Heaven and Earth by Arturo Riojas - 3/10

Heaven and Earth is a book with a lot of promise and potential, written by an environmental engineer who, much like myself, is concerned about the state of our food industry and wants to educate people about the hidden dangers through the medium of story. Sadly it quickly proved itself to be little more than a platform for the author to distribute so called ‘facts’ about cadmium poisoning without having to provide the usual scientific and academic references that would have been required if this information had gone through a peer review process. While it is possible that the ‘facts’ are indeed accurate the almost complete lack of referencing is either a terrible oversight on the author's part or, and sadly much more likely, due to the fact the claims are entirely unsubstantiated.

The story part of the book is actually not so bad. It's a little straightforward since it is also designed to hammer home the statement that cadmium is bad and we should stop eating everything except broccoli, but the use of a parallel story set on an alien world is a nice narrative device for the author's aims. Heaven and Earth follows Earth based scientists in the U.S. who have been called together to attend a conference. Although it seems none of scientists know why they have been called together, it quickly transpires that the government officials running the show have some unusual concerns and want to keep a close eye on anyone seen as even a little subversive. 

Luckily our main characters happen to been more than a little rebellious, and both have the author's views on cadmium. The rest of the novel mostly focuses on their attempts to ‘bust the conspiracy open’ about cadmium, while also investigating further into Area 51 and the presence of aliens in the universe. Of course it turns out aliens are completely real, have been assisting our development for a long time and are also concerned about the large volumes of heavy metals in our diets. The other side of the story focuses on the struggles and injustices of the alien home world, who have also developed on a similarly toxic world.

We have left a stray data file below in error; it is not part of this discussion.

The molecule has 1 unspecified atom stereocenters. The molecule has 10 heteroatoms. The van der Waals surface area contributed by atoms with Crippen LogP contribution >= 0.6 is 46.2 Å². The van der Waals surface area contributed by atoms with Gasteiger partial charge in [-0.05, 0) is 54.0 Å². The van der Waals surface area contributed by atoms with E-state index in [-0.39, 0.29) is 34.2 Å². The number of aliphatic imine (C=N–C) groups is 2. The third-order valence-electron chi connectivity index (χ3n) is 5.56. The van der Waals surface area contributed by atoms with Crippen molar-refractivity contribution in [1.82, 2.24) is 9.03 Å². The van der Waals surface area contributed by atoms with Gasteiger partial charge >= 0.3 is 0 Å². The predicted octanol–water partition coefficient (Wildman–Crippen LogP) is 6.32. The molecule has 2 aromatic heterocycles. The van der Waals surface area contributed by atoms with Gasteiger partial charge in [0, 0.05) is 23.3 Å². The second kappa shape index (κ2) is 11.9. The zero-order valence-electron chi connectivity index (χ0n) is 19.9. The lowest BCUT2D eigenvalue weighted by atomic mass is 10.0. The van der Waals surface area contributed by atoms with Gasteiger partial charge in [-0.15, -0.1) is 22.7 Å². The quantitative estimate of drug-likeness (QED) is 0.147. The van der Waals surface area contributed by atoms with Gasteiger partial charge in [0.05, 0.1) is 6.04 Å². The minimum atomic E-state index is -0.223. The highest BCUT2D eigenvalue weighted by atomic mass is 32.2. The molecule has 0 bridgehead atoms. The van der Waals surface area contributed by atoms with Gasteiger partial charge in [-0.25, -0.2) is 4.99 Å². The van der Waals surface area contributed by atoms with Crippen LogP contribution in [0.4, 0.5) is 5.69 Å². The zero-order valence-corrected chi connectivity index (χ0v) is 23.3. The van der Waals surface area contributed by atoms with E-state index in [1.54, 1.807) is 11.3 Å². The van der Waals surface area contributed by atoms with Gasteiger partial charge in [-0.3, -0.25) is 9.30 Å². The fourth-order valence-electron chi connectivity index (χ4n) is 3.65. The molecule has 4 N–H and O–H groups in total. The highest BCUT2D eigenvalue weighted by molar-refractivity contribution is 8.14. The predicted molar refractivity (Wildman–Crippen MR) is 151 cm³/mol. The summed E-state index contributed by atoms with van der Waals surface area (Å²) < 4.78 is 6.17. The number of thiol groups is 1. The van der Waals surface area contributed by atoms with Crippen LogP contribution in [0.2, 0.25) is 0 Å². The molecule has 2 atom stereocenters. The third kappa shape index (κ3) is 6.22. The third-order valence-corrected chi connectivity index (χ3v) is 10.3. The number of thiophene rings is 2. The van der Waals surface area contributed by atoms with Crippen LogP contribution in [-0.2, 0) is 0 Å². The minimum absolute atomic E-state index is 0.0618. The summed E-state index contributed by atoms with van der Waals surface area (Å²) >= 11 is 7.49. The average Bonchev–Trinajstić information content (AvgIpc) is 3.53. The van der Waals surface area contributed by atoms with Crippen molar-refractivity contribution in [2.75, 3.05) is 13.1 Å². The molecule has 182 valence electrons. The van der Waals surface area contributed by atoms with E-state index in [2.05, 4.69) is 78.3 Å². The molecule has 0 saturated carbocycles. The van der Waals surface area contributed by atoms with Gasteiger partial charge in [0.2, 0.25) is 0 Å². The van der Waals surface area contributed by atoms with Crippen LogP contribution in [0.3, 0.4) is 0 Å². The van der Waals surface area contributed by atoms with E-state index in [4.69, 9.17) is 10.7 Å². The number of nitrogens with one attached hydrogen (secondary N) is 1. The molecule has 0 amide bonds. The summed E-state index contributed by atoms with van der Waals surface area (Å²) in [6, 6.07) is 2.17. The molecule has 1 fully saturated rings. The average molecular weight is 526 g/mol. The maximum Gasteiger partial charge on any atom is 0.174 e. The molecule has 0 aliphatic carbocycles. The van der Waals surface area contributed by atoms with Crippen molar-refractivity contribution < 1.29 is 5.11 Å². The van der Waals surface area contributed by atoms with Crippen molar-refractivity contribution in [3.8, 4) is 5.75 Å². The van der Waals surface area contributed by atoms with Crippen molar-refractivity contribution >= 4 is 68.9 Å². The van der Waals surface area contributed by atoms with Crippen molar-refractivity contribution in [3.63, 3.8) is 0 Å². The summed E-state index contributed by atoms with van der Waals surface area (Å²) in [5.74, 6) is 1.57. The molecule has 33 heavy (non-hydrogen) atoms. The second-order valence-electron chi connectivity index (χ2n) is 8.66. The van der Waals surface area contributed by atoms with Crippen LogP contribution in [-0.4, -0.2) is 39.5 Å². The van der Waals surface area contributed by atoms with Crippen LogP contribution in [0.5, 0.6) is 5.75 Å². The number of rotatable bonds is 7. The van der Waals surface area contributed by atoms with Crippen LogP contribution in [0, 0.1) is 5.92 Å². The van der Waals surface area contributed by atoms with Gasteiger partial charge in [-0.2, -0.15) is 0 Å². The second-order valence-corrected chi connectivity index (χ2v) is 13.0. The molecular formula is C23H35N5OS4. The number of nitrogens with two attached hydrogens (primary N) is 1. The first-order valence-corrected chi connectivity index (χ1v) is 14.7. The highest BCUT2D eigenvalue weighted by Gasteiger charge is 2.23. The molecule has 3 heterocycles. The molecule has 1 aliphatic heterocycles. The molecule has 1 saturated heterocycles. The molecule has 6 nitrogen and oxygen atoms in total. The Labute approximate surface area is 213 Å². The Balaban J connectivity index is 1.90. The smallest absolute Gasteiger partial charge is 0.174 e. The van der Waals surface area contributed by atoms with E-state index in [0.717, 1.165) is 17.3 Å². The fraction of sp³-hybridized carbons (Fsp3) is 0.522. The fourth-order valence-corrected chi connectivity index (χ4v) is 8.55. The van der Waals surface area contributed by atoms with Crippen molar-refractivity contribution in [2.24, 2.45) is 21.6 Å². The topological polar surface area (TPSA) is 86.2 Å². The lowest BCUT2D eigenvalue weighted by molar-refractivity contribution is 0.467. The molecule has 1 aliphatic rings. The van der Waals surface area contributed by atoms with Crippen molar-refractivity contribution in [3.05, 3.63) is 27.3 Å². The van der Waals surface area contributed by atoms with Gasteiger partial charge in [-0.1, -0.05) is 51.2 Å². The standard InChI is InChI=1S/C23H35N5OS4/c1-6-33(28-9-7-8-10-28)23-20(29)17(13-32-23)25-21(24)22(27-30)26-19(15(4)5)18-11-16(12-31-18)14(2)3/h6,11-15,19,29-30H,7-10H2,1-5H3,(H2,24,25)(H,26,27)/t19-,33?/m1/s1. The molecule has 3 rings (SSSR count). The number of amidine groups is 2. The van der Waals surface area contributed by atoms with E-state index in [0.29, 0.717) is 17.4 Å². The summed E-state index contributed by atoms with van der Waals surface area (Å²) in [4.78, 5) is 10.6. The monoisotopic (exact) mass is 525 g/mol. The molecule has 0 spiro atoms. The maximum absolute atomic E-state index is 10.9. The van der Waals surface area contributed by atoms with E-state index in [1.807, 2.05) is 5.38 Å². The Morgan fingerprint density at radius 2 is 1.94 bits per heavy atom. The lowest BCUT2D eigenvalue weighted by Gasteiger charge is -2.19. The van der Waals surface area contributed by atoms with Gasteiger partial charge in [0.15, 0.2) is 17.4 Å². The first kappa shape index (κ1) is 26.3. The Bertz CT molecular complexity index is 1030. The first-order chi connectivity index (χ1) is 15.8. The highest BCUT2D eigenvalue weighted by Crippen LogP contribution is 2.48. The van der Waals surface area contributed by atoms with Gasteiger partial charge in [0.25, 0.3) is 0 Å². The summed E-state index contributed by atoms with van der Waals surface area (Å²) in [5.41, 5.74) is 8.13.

I've given this book a 3 out of 10 rating simply because the editing is well done and there are a few interesting style choices which work rather well, such as splitting the page in half to show simultaneous conversations. I also like that the author has taken the time to include both the Spanish used by the character and the English translation next to it, rather than taking the lazier route of just adding “he said in Spanish”. That said, the writing itself tends to be rather simplistic and is full of needless exposition. We are subjected to almost the complete history of the alien culture thanks to ‘stories told by alien Grandpa’ while having to read about how almost every human character with half a brain thinks that Olga, practically the only woman in the book, is ‘hot’.

However, it is miles away from a 4 out of 10 rating, and I would honestly struggle to recommend this book beyond being an example of how not to combine a scientific paper and a novel together. I really was disappointed by this book. As a fellow environmental engineer and author it's maddening to see people attempting to deliver their own agenda in this fashion on such a potentially damaging subject and I feel the author would have been much better off releasing the story of Heaven and Earth by itself before letting the scientific community give the cadmium facts the peer review they need.


If you do want to check it out for yourself, you can buy it on Amazon here -->  Heaven and Earth

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